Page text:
*Coder Blog

Life, Technology, and Meteorology

Month: September 2004

Linksys NSLU2

In case you haven’t heard, Linksys recently released a “network storage link” called the NSLU2. Basically it’s a box that you can plug in up to two external USB 2.0 drives and it serves them out NAS style. The box is running a stripped down version of Linux, which gives hackers interesting opportunities to customize the NAS to do other things such as acting as a CVS server, a print server, or an iTunes music server for Airport Express devices.

I already have a file server here at the home office, but if I didn’t, this product looks pretty cool. $80 for an embedded Linux box is pretty cheap, and it has a reasonable 32Mb of RAM to work with. If you’re interested in reading more about hacking it, check out the 4 part series of Hacking the Linksys NSLU2 over on Toms Hardware. Also, check out the page Jim Buzbee (the author of the articles) dedicated to his hacking attempts here. He has some interesting dmesg and /proc listings displayed.

Traverse City

This past weekend, Katrina had a conference up in Traverse City and I decided to tag along since I have been wanting to see more of Michigan. We had a great time up there. It’s a very beautiful part of the state, especially now that it is autumn. They have a few wineries up there, but the area is famous for its cherries. They even combine the two with many wineries selling cherry wine. We bought a bottle but haven’t had a chance to try it yet. We also couldn’t leave without buying some cherry jam and of course some chocolate covered cherries. 🙂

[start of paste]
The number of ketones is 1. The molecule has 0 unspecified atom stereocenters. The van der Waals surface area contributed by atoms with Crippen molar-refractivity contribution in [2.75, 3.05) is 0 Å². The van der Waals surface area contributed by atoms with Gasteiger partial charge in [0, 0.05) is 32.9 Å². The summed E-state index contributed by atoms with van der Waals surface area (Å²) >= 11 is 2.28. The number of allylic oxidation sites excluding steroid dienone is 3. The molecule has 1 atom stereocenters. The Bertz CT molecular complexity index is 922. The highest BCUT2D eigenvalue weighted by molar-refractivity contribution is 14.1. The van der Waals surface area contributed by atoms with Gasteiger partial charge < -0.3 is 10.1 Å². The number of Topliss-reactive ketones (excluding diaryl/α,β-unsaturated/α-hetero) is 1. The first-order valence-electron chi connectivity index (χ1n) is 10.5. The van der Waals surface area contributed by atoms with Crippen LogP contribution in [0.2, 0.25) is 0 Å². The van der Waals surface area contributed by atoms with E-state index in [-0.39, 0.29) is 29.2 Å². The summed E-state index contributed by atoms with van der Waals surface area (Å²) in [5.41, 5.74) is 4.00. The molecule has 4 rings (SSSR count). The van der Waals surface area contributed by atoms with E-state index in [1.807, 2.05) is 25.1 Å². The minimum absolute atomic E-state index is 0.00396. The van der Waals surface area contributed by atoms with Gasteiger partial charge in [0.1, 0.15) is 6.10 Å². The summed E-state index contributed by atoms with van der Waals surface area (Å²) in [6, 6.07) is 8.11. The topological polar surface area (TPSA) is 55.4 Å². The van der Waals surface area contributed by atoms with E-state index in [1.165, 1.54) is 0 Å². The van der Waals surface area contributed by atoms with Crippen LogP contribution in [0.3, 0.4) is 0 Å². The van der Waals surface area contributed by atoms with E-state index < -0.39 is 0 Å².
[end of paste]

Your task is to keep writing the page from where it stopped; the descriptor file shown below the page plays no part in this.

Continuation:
On Sunday, we went to the Sleepy Bear Dunes. We went on a pretty good hike, and it was nice to feel some real sand beneath our feet again. It was almost like being back in Santa Barbara. There are about 4 square miles of dunes, which is nowhere near the size of the dunes in Oceano, CA, but they were still fairly large. The contrast of Michigan forest next to the dunes was pretty amazing, and the National Forest Service set up a nice scenic drive through the forest area bordering the dunes.

Anyway, if you are ever in the area, check out both the dunes and Traverse City. Later this fall, we are hoping to drive up to the Upper Peninsula as everyone has been telling us that the colors are amazing.

5 hours of my life…

Well, I just wasted about 5 hours of my life trying to figure out a problem I was having with frameworks, bundles, and my new app. There is a nice way to embed frameworks into an application, as shown in an excellent video tutorial by Jonathan “Wolf” Rentzsch. The problem comes when embedding a framework into a plug-in bundle. I went through the tutorial, except embedding the framework code into my bundle. Things compiled fine, but when I went to run my app, it choked and complained that it could not find a method in a class within the framework.

Unfortunately the debugger was kind of flaking out on me…it was stepping at blank lines without any code and returning out of functions early. This led me to believe that maybe the debugger wasn’t looking at the right code. I couldn’t for the life of me figure out what was going on though. I tried doing a clean build of everything, making sure the frameworks were being included in the bundle, and that the bundle was in the Plugins directory of the app. Everything checked out fine. So if the structure was set up fine, why wasn’t the correct code being executed? I ended up finding the problem was two-fold.